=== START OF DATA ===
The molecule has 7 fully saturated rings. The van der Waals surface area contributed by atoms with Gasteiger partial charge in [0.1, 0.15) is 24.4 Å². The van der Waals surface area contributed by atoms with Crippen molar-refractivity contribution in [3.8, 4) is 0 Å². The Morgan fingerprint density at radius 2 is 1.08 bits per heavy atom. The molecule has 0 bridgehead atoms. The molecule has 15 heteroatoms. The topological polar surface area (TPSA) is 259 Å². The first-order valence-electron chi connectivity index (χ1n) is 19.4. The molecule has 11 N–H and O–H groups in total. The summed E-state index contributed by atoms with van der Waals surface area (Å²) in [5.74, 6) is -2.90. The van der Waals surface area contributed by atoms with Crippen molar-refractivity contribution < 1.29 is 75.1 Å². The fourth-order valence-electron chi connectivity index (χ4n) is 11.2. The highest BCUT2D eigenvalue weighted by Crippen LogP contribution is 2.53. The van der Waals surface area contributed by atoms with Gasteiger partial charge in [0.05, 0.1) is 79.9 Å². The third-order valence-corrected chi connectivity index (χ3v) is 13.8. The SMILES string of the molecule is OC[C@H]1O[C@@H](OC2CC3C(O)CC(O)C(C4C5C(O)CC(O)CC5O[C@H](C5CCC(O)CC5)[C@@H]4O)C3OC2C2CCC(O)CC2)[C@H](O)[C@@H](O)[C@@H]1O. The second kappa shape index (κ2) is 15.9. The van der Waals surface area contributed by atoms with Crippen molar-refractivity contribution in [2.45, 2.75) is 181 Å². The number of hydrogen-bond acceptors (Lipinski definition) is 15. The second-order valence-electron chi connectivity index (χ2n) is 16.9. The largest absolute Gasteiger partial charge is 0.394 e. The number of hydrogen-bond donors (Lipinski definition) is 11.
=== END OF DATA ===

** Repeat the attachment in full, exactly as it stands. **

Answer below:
The molecule has 7 fully saturated rings. The van der Waals surface area contributed by atoms with Gasteiger partial charge in [0.1, 0.15) is 24.4 Å². The van der Waals surface area contributed by atoms with Crippen molar-refractivity contribution in [3.8, 4) is 0 Å². The Morgan fingerprint density at radius 2 is 1.08 bits per heavy atom. The molecule has 0 bridgehead atoms. The molecule has 15 heteroatoms. The topological polar surface area (TPSA) is 259 Å². The first-order valence-electron chi connectivity index (χ1n) is 19.4. The molecule has 11 N–H and O–H groups in total. The summed E-state index contributed by atoms with van der Waals surface area (Å²) in [5.74, 6) is -2.90. The van der Waals surface area contributed by atoms with Crippen molar-refractivity contribution < 1.29 is 75.1 Å². The fourth-order valence-electron chi connectivity index (χ4n) is 11.2. The highest BCUT2D eigenvalue weighted by Crippen LogP contribution is 2.53. The van der Waals surface area contributed by atoms with Gasteiger partial charge in [0.05, 0.1) is 79.9 Å². The third-order valence-corrected chi connectivity index (χ3v) is 13.8. The SMILES string of the molecule is OC[C@H]1O[C@@H](OC2CC3C(O)CC(O)C(C4C5C(O)CC(O)CC5O[C@H](C5CCC(O)CC5)[C@@H]4O)C3OC2C2CCC(O)CC2)[C@H](O)[C@@H](O)[C@@H]1O. The second kappa shape index (κ2) is 15.9. The van der Waals surface area contributed by atoms with Crippen molar-refractivity contribution in [2.45, 2.75) is 181 Å². The number of hydrogen-bond acceptors (Lipinski definition) is 15. The second-order valence-electron chi connectivity index (χ2n) is 16.9. The largest absolute Gasteiger partial charge is 0.394 e. The number of hydrogen-bond donors (Lipinski definition) is 11.